What limited the C64's CPU to ~ 1 MHz? , Vol 17, Issue 23

SVCatITC at aol.com SVCatITC at aol.com
Thu Mar 23 20:52:28 EDT 2017


Hi Dan, John;
 
Newbe here.......
 
Thanks for the enlightenment on legacy high speed chip design.
Boy does this bring back memories!
 
Back in the early 80's, had a similar problem designing a quiet  5mHz main 
clock,
with dividers, to run test fixture registers, on component hardware from  
production runs.
(Working in the test fixture / model shop.)
 
In a macro sense, like your 'micro' illustration,  I had harmonic  splash 
all over 
the fixture and DUT circuits..... Way too noisy for testing the low level  
analog 
circuits on the hybrid DUT PC board.
 
I finally ended up taking the main clock components off the main breadboard 
(oscillator and the like), and enclosing them in a total  metal  capacitor 
enclosure 
(forget the alloy) with ceramic feedthroughs for power and clock out.  
 
With the total metal shield around the 'heartbeat'..... quieted everything  
down.
 
We all, in the normal thoughts in our brains, think  only digital when we 
are in front of such 
devices, however, when you are designing main 'heartbeats' in these things, 
 you have
to think 'analog' and design around the analog component of the  
rudimentary signals
before moving on to 'clocking' signals and gate chasing around the PC  
board.
 
In devices that have an analog component (Data Acquisition), have seen  
guard circuit
PC traces totally circling around the 'heartbeat' circuits, for  shielding.
 
 
So like the 12 items you identified in rudimentary CPU design, when you are 
 at
that level, one must think basic analog and physics for high speed  design 
and compensate for all the parasitic effects.
 
As you noted, they all had trade-offs.  It comes down to best bang for  the 
buck!
 
Thank you so much for the refresher course!
 
Bill Inderrieden
 

----------- Original Message -------------
 
Message: 15
Date: Thu, 23 Mar 2017 11:01:04 -0400
From: Dan  Roganti <ragooman at gmail.com>
To: vcf-midatlantic
<vcf-midatlantic at lists.vintagecomputerfederation.org>
Subject: Re:  [vcf-midatlantic] What limited the C64's CPU to ~ 1  MHz?
Message-ID:
<CADo=F9Eai8W_OvDosnWSm1vq9tbF+yQHKcB179t5cEBg05HzLA at mail.gmail.com>
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On Thu, Mar 23, 2017 at 8:47 AM, John Heritage  via vcf-midatlantic  <
vcf-midatlantic at lists.vintagecomputerfederation.org>  wrote:

>> Does anyone know the reason why the C64 only ran at ~1  MHz?    Was it to
>> keep RAM costs or system cost as low as  possible or was there a 
different
>> engineering  reason?
>>
>> (The Atari and BBC machines managed higher  clocks, but were very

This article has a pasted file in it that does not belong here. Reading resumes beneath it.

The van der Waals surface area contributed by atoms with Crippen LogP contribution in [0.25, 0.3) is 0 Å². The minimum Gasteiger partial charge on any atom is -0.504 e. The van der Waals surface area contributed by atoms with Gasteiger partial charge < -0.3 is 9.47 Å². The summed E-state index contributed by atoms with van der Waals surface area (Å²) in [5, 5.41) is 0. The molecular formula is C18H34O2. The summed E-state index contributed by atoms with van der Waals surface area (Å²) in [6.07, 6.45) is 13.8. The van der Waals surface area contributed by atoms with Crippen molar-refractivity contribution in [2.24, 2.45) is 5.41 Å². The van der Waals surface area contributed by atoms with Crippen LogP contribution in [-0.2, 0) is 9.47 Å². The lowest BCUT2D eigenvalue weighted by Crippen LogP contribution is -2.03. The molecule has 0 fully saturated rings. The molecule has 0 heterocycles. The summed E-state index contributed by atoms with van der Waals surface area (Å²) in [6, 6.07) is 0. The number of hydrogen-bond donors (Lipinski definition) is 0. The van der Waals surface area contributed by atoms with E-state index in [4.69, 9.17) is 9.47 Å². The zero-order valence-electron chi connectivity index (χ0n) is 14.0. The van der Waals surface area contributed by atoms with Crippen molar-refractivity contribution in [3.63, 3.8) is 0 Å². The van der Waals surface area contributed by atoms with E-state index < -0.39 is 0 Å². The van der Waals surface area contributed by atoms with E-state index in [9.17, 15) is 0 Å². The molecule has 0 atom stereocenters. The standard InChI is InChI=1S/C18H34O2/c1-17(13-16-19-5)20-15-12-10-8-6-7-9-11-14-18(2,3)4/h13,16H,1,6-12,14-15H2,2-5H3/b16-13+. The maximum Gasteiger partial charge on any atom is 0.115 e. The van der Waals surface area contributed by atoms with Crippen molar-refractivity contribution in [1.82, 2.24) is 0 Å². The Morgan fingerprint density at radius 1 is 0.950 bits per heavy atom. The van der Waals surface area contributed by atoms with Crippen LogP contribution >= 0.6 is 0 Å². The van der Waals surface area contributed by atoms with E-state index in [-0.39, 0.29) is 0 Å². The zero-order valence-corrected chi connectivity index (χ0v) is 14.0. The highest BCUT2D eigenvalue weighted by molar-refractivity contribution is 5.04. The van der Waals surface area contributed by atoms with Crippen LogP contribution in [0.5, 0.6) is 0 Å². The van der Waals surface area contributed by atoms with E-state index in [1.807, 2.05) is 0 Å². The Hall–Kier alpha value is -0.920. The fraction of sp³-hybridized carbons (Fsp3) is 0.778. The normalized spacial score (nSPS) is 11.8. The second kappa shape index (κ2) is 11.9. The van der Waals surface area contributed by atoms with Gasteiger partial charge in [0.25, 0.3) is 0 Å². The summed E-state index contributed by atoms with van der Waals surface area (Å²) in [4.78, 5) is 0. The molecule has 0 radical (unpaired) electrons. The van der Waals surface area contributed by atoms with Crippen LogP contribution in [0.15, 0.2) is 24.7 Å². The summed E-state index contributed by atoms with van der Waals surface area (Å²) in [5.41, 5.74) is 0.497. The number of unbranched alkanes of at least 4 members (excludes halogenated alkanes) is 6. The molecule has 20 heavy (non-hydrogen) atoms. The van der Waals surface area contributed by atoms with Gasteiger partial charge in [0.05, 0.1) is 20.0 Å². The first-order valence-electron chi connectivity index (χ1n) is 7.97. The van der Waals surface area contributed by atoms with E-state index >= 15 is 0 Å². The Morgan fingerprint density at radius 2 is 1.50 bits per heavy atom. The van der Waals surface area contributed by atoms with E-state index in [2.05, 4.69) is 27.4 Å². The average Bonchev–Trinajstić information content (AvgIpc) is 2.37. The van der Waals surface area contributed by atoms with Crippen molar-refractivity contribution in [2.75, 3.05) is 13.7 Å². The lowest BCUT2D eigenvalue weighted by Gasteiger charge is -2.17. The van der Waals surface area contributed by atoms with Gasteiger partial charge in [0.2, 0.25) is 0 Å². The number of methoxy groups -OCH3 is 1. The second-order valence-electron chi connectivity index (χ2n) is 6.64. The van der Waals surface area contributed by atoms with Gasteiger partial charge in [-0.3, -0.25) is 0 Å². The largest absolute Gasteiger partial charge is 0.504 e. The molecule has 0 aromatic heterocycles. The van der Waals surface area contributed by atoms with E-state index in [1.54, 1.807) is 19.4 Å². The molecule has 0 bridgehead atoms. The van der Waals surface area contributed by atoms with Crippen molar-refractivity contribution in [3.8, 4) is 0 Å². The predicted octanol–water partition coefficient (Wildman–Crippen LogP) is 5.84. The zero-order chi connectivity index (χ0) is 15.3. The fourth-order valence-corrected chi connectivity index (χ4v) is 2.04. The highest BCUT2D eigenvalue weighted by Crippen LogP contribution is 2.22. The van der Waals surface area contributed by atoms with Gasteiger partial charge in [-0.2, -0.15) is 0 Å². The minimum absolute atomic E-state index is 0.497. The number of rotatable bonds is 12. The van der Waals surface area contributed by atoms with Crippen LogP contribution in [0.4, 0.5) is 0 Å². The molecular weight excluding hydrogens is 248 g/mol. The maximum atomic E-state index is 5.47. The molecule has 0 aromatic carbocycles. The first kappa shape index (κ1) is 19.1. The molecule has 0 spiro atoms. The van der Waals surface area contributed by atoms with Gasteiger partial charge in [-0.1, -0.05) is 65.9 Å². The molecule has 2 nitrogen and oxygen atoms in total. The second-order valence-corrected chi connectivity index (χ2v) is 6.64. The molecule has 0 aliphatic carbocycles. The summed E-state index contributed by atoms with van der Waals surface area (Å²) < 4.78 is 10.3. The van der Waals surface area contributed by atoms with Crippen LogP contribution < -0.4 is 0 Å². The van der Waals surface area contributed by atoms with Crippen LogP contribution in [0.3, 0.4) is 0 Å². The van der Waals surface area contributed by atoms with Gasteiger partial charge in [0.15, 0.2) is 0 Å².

expensive
>> compared to the C= devices, although  the 1977 Atari 2600 managed ~1.19 
MHz
>> out of it's 6507 (6502 with  low pin count/less addressing)..



​> The various clock circuits  inside the different home computers was the
> least of their problems. All  of those different combinations used between
> the various home computers  were just methods they found to minimize their
> Bill of Materials -  because every penny was crucial to their bottom line
> when making  thousands of them in the consumer market.

> There were still real and  significant design challenges present in the
> early VLSI designs of the  1970s to make these faster. But they slowly
> marched on and made  improvements every year to where we had the 8086
> running at 5mhz and  68000 running at 8mhz already by 1979. This list 
below
> is just some of  design problems and they are all interrelated. Making 
trade
> offs between  each of these was a constant battle. This list is mostly
> ordered by  significance, but some of this could be a matter of opinion.

> 1. BJT,  NMOS, PMOS, or CMOS logic families contribute to  speed,
>      eg. depletion-load NMOS is faster  than BJT
> 2. Miller Effect [capacitance] prsent even on the silicon  die
> 3. VLSI design geometries were limited to about 5um
> 4. Clock  distribution across the silicon die [eg, too much clock skew]
> 5. Higher  Clock speed required more power dissipation
> 6. Negative Bias voltage was  a burden to compensate for Miller Effect
> [eg. 8080 ]
> 7. Lead Inductance present even on the  silicon die
> 8. Slew Rate,
>   eg, ECL being faster ran  on smaller voltages, slew rate was less,
> giving faster clock  speed
> 9. TTL signals are above the noise  floor
>     eg, ECL being faster was below noise  floor, ie power is negative 
voltage
> 10. TTL operate in saturation for  logic signals, [eg. ECL being faster
> operate in Linear region]
>  11. Square wave logic signals have more odd numbered  harmonics
>       than a linear analog  device, reducing the possible bandwidth
> 12. Pin Capacitance limited not  only the driver characteristics but also
> the frequency  bandwidth




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